General chatter - Little Boys and Anger Management

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06-23-2008, 10:58 AM I'm wondering if any of you that have boys have had this problem. My son is so hard on himself to WIN at everything that when he doesn't win, he completely breaks down in a crying jag. Spelling Bees...he won his classroom spelling bee and went on to the District Wide spelling bee where he came in third place. He didn't know it at the time, but by coming in third, he was able to advance on to the County Fair (I already put up a thread regarding this earlier), but since he didn't WIN the spelling bee and came in third, he started to bawl in front of everyone. Granted, this was a pretty stressful situation, but he was the only kid that broke down in tears...everyone else just sloughed it off and went to sit with their parents.

Then we had Primary Fun and Fitness day where they have relay races. Kyle came in first in an egg-in-spoon race, but then they had the winners race again to decide first/second/third place overall. Well, his egg dropped right before the finish line and again, he bawled. Everyone else was have fun and laughing when they lost, but Kyle just lost it.

Same thing happens with board games and video games. If he doesn't win, he just gets so mad! Is this normal? I never, ever put pressure on him to win anything at all and I just don't know where it comes from. I always tell him, "Just have fun playing the game and don't worry if you win or lose!"

So, the County Fair is coming up and I'm trying to practice for the Spelling Bee with him and he won't even look at the words except for once in a while and if he gets a word wrong, he just gets mad and doesn't even want to see how it's spelled so he can study it and get it right. He just walks away and complains that he's going to lose.

Any suggestions?

06-23-2008, 11:35 AM
Sounds like his self-confidence is really low. A friend of mine swears that enrolling her son in a martial arts class totally changed him and that he has more self-confidence and is not as hard on himself as he was before.

Just throwing that idea out there. I have no children and hence no personal advice to give. I hope others have better advice for you.

06-23-2008, 12:06 PM

And it's not only boys. I think for some reason we girls in my family get more than we're supposed to in-vitro. I want to win everytime. I may be a 5'2" "little girl" but I don't take crap off anyone. My X was a 6'5" "linebacker" and just oh so mellow. He didn't like taking me to the GoKart tracks very much. I was GOOD and DETERMINED to win. He said when I got in the car, my face turned stoned cold and my entire focus was on WINNING the race. If you got somehow shoved off the track for that to happen, then so be it.:devil:

Then one time we brought my youngest. I watched her race and "Little Miss Earnhardt" put this sweet little 8 year old girl into the wall about 5 times and won the race by like 10 laps. Afterwards the kid who was in charge asked me to please not bring her back until she was big enough for the adult tracks. Sorry, I couldn't help it. I was proud of her.:o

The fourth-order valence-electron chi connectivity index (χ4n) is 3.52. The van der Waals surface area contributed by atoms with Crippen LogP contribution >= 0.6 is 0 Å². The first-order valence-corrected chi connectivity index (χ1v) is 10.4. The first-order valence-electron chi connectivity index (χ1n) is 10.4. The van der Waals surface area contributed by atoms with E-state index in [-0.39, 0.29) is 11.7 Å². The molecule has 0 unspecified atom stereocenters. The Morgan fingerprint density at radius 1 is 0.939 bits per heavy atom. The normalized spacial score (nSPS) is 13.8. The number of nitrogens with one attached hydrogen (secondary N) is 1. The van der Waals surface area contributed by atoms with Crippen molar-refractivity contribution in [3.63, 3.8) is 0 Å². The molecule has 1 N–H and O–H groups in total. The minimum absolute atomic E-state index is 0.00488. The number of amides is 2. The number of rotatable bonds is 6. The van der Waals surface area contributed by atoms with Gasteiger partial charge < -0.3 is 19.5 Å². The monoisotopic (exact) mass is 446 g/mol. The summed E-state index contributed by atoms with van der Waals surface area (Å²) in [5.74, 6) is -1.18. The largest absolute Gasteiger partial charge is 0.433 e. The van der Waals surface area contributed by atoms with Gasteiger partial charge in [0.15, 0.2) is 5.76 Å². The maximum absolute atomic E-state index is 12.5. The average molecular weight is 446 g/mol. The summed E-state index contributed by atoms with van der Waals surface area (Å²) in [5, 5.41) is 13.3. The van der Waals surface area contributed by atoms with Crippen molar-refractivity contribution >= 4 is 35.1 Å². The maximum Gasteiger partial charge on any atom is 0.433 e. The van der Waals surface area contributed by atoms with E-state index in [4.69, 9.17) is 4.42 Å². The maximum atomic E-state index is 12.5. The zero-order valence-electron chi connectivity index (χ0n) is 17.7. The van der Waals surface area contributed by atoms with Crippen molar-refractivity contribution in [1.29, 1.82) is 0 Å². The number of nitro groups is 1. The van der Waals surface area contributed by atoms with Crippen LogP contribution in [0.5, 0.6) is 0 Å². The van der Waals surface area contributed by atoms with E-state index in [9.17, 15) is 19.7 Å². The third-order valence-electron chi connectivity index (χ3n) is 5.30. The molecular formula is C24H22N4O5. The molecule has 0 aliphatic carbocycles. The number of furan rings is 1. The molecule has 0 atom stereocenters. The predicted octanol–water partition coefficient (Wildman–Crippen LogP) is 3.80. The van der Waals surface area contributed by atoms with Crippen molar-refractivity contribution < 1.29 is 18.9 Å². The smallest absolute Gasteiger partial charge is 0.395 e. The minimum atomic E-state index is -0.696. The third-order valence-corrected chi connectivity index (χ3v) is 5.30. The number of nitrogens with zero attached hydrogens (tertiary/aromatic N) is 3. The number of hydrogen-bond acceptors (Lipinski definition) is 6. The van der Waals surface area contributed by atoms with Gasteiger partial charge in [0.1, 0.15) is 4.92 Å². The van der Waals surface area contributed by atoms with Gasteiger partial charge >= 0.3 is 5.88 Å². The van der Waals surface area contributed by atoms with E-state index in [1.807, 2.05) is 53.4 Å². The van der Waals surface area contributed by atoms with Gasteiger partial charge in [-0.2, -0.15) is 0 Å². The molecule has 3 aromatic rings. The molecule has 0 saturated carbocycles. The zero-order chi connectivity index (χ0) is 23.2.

We don't cry about losing, but I and both my girls will get POd and focus all our energy on annialation in the next round. I am working on finding better ways for us to focus that energy. I think the same thing is coming out in your son, but he is too young to deal with and it wells up into crying.

It's OK. Maybe try to get him to find a better way to express his anger and frustration then turn it into focus. It very well may make him a success later on. Afterall, this is a competitive world and you do need a strong desire to achieve.

06-23-2008, 02:10 PM
My son was the laid back, didn't care if he won or lost, non-competitive in any way one, my daughter on the other hand was the one that could not stand to lose at anything. My son actually used to cheat to lose at games so she wouldn't cry when they were young. She is still totally OCD and is an overachiever in everything she does but she doesn't take losing quite so hard anymore (she still doesn't like it though!!). I don't think it's self confidence as my daughter had enough confidence for about three kids. It's just different personality quirks--some people are people oriented and some are task oriented.

Marathon Mom
06-23-2008, 04:00 PM
Teach your son that the journey is part of the fun - just as much as the victory.. Some fun scenarios are baking cookies, making an art project, building a snowman or a sand castle, etc...

Hopefully this will show him that doing the activity is just as much fun as the end result!!

06-23-2008, 04:19 PM
I just want to echo others and say that this is not a male/female issue. It happens to both boys and girls.

Resilience is an important trait and once it is developed, empathy can be developed, which is also an important quality for youngsters to develop.